“It’s 59,” I said.
“Now try March 1st.”
“What happened to 60?” Ed asked.
“February 29th. 1900 was a leap year! It’s divisible by 4!”
“Good guess, but no cigar,” Ed said, and left me wondering for a while.
Oops. I did some research. Years that are divisible by 100 are not leap years, unless they’re also divisible by 400.
1900 wasn’t a leap year.
“It’s a bug in Excel!” I exclaimed.
“Well, not really,” said Ed. “We had to do it that way because we need to be able to import Lotus 123 worksheets.”
“So, it’s a bug in Lotus 123?”
“Yeah, but probably an intentional one. Lotus had to fit in 640K. That’s not a lot of memory. If you ignore 1900, you can figure out if a given year is a leap year just by looking to see if the rightmost two bits are zero. That’s really fast and easy. The Lotus guys probably figured it didn’t matter to be wrong for those two months way in the past. It looks like the Basic guys wanted to be anal about those two months, so they moved the epoch one day back.”
“Aargh!” I said, and went off to study why there was a checkbox in the options dialog called 1904 Date System.
The next day was the big BillG review.
June 30, 1992.
In those days, Microsoft was a lot less bureaucratic. Instead of the 11 or 12 layers of management they have today, I reported to Mike Conte who reported to Chris Graham who reported to Pete Higgins, who reported to Mike Maples, who reported to Bill. About 6 layers from top to bottom. We made fun of companies like General Motors with their eight layers of management or whatever it was.
In my BillG review meeting, the whole reporting hierarchy was there, along with their cousins, sisters, and aunts, and a person who came along from my team whose whole job during the meeting was to keep an accurate count of how many times Bill said the F word. The lower the f***-count, the better.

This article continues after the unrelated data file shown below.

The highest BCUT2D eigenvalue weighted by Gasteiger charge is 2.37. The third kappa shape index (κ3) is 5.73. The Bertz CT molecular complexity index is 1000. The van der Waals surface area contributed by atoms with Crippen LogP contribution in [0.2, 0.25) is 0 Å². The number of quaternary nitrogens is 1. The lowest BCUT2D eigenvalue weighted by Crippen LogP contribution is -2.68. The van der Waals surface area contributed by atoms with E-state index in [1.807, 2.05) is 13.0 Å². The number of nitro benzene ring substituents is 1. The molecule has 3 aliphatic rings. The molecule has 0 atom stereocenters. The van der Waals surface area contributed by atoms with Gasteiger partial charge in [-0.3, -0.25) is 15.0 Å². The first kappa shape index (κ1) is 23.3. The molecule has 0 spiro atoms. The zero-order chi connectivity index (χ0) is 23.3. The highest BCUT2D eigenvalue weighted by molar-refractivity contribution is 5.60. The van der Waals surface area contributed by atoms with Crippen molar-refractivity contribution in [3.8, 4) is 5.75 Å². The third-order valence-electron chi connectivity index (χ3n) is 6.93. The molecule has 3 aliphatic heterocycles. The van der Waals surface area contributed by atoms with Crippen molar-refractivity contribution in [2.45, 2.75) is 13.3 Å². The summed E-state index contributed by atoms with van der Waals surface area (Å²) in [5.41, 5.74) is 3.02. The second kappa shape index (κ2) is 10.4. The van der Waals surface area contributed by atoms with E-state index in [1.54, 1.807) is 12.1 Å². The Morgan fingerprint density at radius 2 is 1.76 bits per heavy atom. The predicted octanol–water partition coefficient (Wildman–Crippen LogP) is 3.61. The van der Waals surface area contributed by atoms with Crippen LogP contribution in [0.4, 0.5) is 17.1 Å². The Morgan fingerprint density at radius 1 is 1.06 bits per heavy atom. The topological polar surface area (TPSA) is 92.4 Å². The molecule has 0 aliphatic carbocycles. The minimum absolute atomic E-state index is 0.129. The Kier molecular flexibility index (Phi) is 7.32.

Bill came in.
I thought about how strange it was that he had two legs, two arms, one head, etc., almost exactly like a regular human being.
He had my spec in his hand.
He had my spec in his hand!
He sat down and exchanged witty banter with an executive I did not know that made no sense to me. A few people laughed.
Bill turned to me.
I noticed that there were comments in the margins of my spec. He had read the first page!
He had read the first page of my spec and written little notes in the margin!
Considering that we only got him the spec about 24 hours earlier, he must have read it the night before.
He was asking questions. I was answering them. They were pretty easy, but I can’t for the life of me remember what they were, because I couldn’t stop noticing that he was flipping through the spec…
He was flipping through the spec! [Calm down, what are you a little girl?]
… and THERE WERE NOTES IN ALL THE MARGINS. ON EVERY PAGE OF THE SPEC. HE HAD READ THE WHOLE GODDAMNED THING AND WRITTEN NOTES IN THE MARGINS.
He Read The Whole Thing! [OMG SQUEEE!]
The questions got harder and more detailed.
They seemed a little bit random. By now I was used to thinking of Bill as my buddy. He’s a nice guy! He read my spec! He probably just wants to ask me a few questions about the comments in the margins! I’ll open a bug in the bug tracker for each of his comments and makes sure it gets addressed, pronto!
Finally the killer question.
“I don’t know, you guys,” Bill said, “Is anyone really looking into all the details of how to do this? Like, all those date and time functions. Excel has so many date and time functions. Is Basic going to have the same functions? Will they all work the same way?”
“Yes,” I said, “except for January and February, 1900.”